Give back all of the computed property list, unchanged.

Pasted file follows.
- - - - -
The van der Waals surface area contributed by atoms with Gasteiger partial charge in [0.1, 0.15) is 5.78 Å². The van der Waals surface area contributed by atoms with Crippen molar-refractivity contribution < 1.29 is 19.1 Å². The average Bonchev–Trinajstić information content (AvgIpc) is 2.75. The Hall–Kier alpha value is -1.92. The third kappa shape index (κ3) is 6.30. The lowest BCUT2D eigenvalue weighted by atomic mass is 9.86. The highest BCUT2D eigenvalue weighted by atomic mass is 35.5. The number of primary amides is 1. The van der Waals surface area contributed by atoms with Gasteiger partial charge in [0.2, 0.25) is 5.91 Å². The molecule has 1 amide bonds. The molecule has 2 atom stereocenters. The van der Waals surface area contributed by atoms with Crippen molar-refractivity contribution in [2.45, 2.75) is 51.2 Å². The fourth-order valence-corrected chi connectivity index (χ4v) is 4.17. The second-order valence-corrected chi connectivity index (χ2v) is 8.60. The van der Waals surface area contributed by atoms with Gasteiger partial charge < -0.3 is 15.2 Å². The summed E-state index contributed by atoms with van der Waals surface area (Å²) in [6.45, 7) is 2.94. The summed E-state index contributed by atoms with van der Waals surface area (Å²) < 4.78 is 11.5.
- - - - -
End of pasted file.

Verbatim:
The van der Waals surface area contributed by atoms with Gasteiger partial charge in [0.1, 0.15) is 5.78 Å². The van der Waals surface area contributed by atoms with Crippen molar-refractivity contribution < 1.29 is 19.1 Å². The average Bonchev–Trinajstić information content (AvgIpc) is 2.75. The Hall–Kier alpha value is -1.92. The third kappa shape index (κ3) is 6.30. The lowest BCUT2D eigenvalue weighted by atomic mass is 9.86. The highest BCUT2D eigenvalue weighted by atomic mass is 35.5. The number of primary amides is 1. The van der Waals surface area contributed by atoms with Gasteiger partial charge in [0.2, 0.25) is 5.91 Å². The molecule has 1 amide bonds. The molecule has 2 atom stereocenters. The van der Waals surface area contributed by atoms with Crippen molar-refractivity contribution in [2.45, 2.75) is 51.2 Å². The fourth-order valence-corrected chi connectivity index (χ4v) is 4.17. The second-order valence-corrected chi connectivity index (χ2v) is 8.60. The van der Waals surface area contributed by atoms with Gasteiger partial charge < -0.3 is 15.2 Å². The summed E-state index contributed by atoms with van der Waals surface area (Å²) in [6.45, 7) is 2.94. The summed E-state index contributed by atoms with van der Waals surface area (Å²) < 4.78 is 11.5.